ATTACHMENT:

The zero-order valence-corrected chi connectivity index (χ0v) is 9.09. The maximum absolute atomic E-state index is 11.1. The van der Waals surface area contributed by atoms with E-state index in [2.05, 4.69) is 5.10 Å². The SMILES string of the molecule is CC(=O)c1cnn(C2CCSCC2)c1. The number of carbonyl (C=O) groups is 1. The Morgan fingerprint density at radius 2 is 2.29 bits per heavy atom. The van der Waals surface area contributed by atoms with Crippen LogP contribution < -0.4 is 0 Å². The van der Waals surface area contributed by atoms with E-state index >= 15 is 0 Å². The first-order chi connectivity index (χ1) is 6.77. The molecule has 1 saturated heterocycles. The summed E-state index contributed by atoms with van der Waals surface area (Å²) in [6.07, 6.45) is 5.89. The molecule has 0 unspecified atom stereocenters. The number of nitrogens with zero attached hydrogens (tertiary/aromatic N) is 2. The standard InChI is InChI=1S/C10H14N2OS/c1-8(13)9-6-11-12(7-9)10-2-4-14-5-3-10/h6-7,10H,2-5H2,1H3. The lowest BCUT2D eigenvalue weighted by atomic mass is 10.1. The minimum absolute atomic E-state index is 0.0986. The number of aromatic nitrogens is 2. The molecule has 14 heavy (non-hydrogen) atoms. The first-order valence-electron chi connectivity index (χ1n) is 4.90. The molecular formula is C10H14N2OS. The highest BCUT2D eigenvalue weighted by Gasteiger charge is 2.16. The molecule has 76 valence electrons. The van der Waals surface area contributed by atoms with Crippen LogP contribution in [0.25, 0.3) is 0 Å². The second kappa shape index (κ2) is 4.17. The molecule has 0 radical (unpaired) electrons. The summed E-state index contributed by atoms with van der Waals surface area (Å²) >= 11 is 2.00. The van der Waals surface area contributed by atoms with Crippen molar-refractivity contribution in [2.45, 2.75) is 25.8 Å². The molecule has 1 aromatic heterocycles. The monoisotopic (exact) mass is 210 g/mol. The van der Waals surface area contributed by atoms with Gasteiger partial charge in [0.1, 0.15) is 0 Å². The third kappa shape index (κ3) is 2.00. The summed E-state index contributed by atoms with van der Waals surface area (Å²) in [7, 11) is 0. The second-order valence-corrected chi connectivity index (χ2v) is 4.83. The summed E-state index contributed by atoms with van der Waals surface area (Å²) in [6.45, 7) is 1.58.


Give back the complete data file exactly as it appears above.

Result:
The zero-order valence-corrected chi connectivity index (χ0v) is 9.09. The maximum absolute atomic E-state index is 11.1. The van der Waals surface area contributed by atoms with E-state index in [2.05, 4.69) is 5.10 Å². The SMILES string of the molecule is CC(=O)c1cnn(C2CCSCC2)c1. The number of carbonyl (C=O) groups is 1. The Morgan fingerprint density at radius 2 is 2.29 bits per heavy atom. The van der Waals surface area contributed by atoms with Crippen LogP contribution < -0.4 is 0 Å². The van der Waals surface area contributed by atoms with E-state index >= 15 is 0 Å². The first-order chi connectivity index (χ1) is 6.77. The molecule has 1 saturated heterocycles. The summed E-state index contributed by atoms with van der Waals surface area (Å²) in [6.07, 6.45) is 5.89. The molecule has 0 unspecified atom stereocenters. The number of nitrogens with zero attached hydrogens (tertiary/aromatic N) is 2. The standard InChI is InChI=1S/C10H14N2OS/c1-8(13)9-6-11-12(7-9)10-2-4-14-5-3-10/h6-7,10H,2-5H2,1H3. The lowest BCUT2D eigenvalue weighted by atomic mass is 10.1. The minimum absolute atomic E-state index is 0.0986. The number of aromatic nitrogens is 2. The molecule has 14 heavy (non-hydrogen) atoms. The first-order valence-electron chi connectivity index (χ1n) is 4.90. The molecular formula is C10H14N2OS. The highest BCUT2D eigenvalue weighted by Gasteiger charge is 2.16. The molecule has 76 valence electrons. The van der Waals surface area contributed by atoms with Crippen LogP contribution in [0.25, 0.3) is 0 Å². The second kappa shape index (κ2) is 4.17. The molecule has 0 radical (unpaired) electrons. The summed E-state index contributed by atoms with van der Waals surface area (Å²) >= 11 is 2.00. The van der Waals surface area contributed by atoms with Crippen molar-refractivity contribution in [2.45, 2.75) is 25.8 Å². The molecule has 1 aromatic heterocycles. The monoisotopic (exact) mass is 210 g/mol. The van der Waals surface area contributed by atoms with Gasteiger partial charge in [0.1, 0.15) is 0 Å². The third kappa shape index (κ3) is 2.00. The summed E-state index contributed by atoms with van der Waals surface area (Å²) in [7, 11) is 0. The second-order valence-corrected chi connectivity index (χ2v) is 4.83. The summed E-state index contributed by atoms with van der Waals surface area (Å²) in [6.45, 7) is 1.58.